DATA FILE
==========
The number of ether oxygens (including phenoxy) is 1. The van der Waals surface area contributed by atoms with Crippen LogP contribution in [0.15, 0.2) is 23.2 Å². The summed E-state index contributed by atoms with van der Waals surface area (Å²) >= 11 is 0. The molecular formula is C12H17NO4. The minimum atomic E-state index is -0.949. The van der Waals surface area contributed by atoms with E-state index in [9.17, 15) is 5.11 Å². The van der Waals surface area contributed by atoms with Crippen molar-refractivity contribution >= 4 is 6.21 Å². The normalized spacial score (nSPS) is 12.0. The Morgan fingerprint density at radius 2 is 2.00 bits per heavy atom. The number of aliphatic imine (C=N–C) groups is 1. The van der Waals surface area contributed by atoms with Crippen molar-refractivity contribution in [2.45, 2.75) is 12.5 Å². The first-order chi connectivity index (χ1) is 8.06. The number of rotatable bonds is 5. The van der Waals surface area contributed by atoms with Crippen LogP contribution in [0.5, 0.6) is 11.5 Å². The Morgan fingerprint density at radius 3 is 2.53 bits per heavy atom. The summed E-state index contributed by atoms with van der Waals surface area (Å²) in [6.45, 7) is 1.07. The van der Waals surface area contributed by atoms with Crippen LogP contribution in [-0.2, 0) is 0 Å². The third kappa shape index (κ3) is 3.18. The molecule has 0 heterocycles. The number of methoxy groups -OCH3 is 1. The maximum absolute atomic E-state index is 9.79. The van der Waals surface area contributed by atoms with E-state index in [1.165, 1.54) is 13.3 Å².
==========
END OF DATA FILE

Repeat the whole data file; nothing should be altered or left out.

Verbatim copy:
The number of ether oxygens (including phenoxy) is 1. The van der Waals surface area contributed by atoms with Crippen LogP contribution in [0.15, 0.2) is 23.2 Å². The summed E-state index contributed by atoms with van der Waals surface area (Å²) >= 11 is 0. The molecular formula is C12H17NO4. The minimum atomic E-state index is -0.949. The van der Waals surface area contributed by atoms with E-state index in [9.17, 15) is 5.11 Å². The van der Waals surface area contributed by atoms with Crippen molar-refractivity contribution >= 4 is 6.21 Å². The normalized spacial score (nSPS) is 12.0. The Morgan fingerprint density at radius 2 is 2.00 bits per heavy atom. The number of aliphatic imine (C=N–C) groups is 1. The van der Waals surface area contributed by atoms with Crippen molar-refractivity contribution in [2.45, 2.75) is 12.5 Å². The first-order chi connectivity index (χ1) is 8.06. The number of rotatable bonds is 5. The van der Waals surface area contributed by atoms with Crippen LogP contribution in [0.5, 0.6) is 11.5 Å². The Morgan fingerprint density at radius 3 is 2.53 bits per heavy atom. The summed E-state index contributed by atoms with van der Waals surface area (Å²) in [6.45, 7) is 1.07. The van der Waals surface area contributed by atoms with Crippen LogP contribution in [-0.2, 0) is 0 Å². The third kappa shape index (κ3) is 3.18. The molecule has 0 heterocycles. The number of methoxy groups -OCH3 is 1. The maximum absolute atomic E-state index is 9.79. The van der Waals surface area contributed by atoms with E-state index in [1.165, 1.54) is 13.3 Å².